Money or payments from third parties may also be taken to be taxable wages under s 46 of the Acts (deeming provisions). The rulings do not address whether the deeming provisions apply if the practitioner paid the Medical Practice. In Thomas and Naaz at , three doctors processed their own claims for Medicare Benefits and paid a percentage of their fees to the Medical Practice. No payroll tax liability arose, since the deeming provisions did not operate.
Whilst the rulings list key features of a relevant contract, each contract must be considered on a case-by-case basis.
What medical practice arrangements might not be caught?
Some arrangements may also fall outside the scope of the contractor provisions. This includes a pure ‘tenancy’ contract, where a landlord leases a space to a practitioner who conducts their own independent medical practice.
The recent cases have brought to light that a typical medical practice arrangement operating in New South Wales and Victoria is likely captured within the existing payroll tax net, unless a payroll tax exemption applies.
The 3 most relevant exemptions to medical practice arrangements are:
1. The practitioner provides services to the public generally.
The rulings state:
the practitioner must provide services of the same kind to other Medical Practices
the provision of services to patients for or on behalf of a single Medical Practice may not satisfy the exemption. In Thomas and Naaz this argument was unsuccessful at first instance largely due to the taxpayer’s lack of evidence.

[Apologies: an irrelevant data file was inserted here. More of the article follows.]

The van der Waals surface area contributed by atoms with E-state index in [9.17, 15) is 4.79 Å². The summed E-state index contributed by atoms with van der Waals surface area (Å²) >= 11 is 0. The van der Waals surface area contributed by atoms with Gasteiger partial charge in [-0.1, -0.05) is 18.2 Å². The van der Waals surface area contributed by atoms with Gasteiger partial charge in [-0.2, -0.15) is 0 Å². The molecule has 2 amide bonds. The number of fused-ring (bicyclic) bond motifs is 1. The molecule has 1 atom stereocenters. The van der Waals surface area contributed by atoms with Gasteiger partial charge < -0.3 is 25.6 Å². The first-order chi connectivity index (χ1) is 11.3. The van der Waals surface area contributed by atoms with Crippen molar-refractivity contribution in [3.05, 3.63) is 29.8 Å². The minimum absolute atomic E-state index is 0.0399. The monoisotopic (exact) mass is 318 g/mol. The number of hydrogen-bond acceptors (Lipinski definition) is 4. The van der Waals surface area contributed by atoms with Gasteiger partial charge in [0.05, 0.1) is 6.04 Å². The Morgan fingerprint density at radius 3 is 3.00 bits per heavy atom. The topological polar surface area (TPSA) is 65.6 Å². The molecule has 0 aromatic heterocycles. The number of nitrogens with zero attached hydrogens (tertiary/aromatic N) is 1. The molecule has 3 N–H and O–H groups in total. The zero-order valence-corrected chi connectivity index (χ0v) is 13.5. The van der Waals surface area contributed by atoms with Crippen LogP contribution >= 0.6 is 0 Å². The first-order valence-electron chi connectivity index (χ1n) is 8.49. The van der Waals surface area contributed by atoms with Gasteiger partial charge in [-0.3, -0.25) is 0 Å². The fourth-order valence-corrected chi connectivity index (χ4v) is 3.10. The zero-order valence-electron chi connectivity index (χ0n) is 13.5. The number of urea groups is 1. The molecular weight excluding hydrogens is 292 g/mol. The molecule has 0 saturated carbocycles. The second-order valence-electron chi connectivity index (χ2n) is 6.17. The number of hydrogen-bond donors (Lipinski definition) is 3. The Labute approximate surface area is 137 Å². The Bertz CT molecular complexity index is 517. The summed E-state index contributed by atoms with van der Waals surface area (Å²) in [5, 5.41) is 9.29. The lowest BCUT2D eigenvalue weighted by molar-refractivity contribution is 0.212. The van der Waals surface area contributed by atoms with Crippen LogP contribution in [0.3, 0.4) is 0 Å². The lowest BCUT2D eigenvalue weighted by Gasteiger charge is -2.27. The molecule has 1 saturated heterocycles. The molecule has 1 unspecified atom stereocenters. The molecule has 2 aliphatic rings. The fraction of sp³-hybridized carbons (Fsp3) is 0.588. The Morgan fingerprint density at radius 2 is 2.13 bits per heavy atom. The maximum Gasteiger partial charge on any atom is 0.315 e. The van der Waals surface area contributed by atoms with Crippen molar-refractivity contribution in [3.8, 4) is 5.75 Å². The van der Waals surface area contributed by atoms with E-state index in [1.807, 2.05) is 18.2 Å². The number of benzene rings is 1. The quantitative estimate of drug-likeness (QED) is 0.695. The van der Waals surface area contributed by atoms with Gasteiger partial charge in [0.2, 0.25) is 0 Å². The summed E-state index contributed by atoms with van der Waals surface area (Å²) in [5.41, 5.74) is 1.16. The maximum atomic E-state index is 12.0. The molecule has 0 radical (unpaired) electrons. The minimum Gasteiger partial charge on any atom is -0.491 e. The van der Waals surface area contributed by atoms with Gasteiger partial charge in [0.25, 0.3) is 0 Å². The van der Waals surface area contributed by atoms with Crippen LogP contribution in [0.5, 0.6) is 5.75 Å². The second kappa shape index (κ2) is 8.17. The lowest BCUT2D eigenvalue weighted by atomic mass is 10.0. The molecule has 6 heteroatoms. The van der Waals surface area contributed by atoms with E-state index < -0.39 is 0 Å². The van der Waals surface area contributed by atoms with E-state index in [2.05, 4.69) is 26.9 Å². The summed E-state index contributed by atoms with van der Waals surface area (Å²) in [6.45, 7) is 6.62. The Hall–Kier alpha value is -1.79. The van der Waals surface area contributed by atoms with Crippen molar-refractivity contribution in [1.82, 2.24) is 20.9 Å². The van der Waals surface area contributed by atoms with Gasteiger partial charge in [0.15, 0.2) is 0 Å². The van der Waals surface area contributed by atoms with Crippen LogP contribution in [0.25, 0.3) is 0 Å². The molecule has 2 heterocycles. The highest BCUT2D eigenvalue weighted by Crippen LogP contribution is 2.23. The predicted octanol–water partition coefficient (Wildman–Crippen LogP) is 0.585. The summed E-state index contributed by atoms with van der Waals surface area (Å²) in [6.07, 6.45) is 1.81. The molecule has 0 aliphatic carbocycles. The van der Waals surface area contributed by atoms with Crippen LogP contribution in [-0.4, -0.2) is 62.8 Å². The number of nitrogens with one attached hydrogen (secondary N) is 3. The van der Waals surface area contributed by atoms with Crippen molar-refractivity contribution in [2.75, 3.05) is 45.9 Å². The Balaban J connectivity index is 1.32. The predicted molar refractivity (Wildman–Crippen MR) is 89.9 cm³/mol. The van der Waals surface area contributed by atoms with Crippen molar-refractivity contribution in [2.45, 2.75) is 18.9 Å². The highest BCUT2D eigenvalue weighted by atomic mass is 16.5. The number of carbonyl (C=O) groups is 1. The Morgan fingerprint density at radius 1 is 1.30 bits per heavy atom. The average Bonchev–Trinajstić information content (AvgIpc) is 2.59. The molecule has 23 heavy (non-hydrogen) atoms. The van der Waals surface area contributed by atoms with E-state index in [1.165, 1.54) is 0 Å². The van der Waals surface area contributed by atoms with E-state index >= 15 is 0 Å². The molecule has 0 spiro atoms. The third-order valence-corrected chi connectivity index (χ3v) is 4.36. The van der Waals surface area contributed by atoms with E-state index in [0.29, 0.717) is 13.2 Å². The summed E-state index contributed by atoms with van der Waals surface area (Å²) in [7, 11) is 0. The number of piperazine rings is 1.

2. The practitioner performs work for no more than 90 days in a financial year
3. The services are performed by two or more persons.
The rulings set out detailed examples of the above exemptions. However, in practice eligibility for these exemptions will depend on the actions of the practitioner and their arrangement with the Medical Practice.
In most jurisdictions, State Revenue authorities have up to 5 years to issue an assessment or reassessment of a tax liability. Practice owners cannot afford to overlook the genuine possibility of State Revenue authorities imposing payroll tax on the payments that their Medical Practices make to practitioners.
Failing to engage early during investigations with State Revenue authorities (voluntary disclosure, reassessment or objection) could result in higher interest and penalties in addition to retrospective payroll tax. It is prudent for Medical Practices to consider the following:
1. Review existing agreements – Medical Practices should review their contracts with each practitioner having regard to:
existing arrangements (covering the last 5 years for any unexpected payroll tax liabilities)
future arrangements and obligations for payroll tax (see exemptions and considerations below).
The agreements in Thomas and Naaz contained a high level of control exercised by the Medical Practice over the practitioners. It is more difficult for State Revenue authorities to assert a relevant contract exists, where the practitioners carry on their own business without any control or influence by the Medical Practice.
2. Eligibility for exemptions – exemptions may be available where existing agreements are relevant contracts. Exemptions apply on a practitioner-by-practitioner basis and must be supported by relevant evidence.
3. Restructuring considerations – Medical Practices should review their current structures for payroll tax obligations. This involves considering the administrative practices of the relevant State Revenue authorities regarding any payments made to a practitioner.
There may be reasons for Medical Practices to restructure depending on their arrangements with the practitioners. However, advisers must exercise caution by considering anti avoidance provisions and promoter penalties.
Please contact us if you require assistance to review your arrangements.
Authors: Lisa To & Hayley Constantine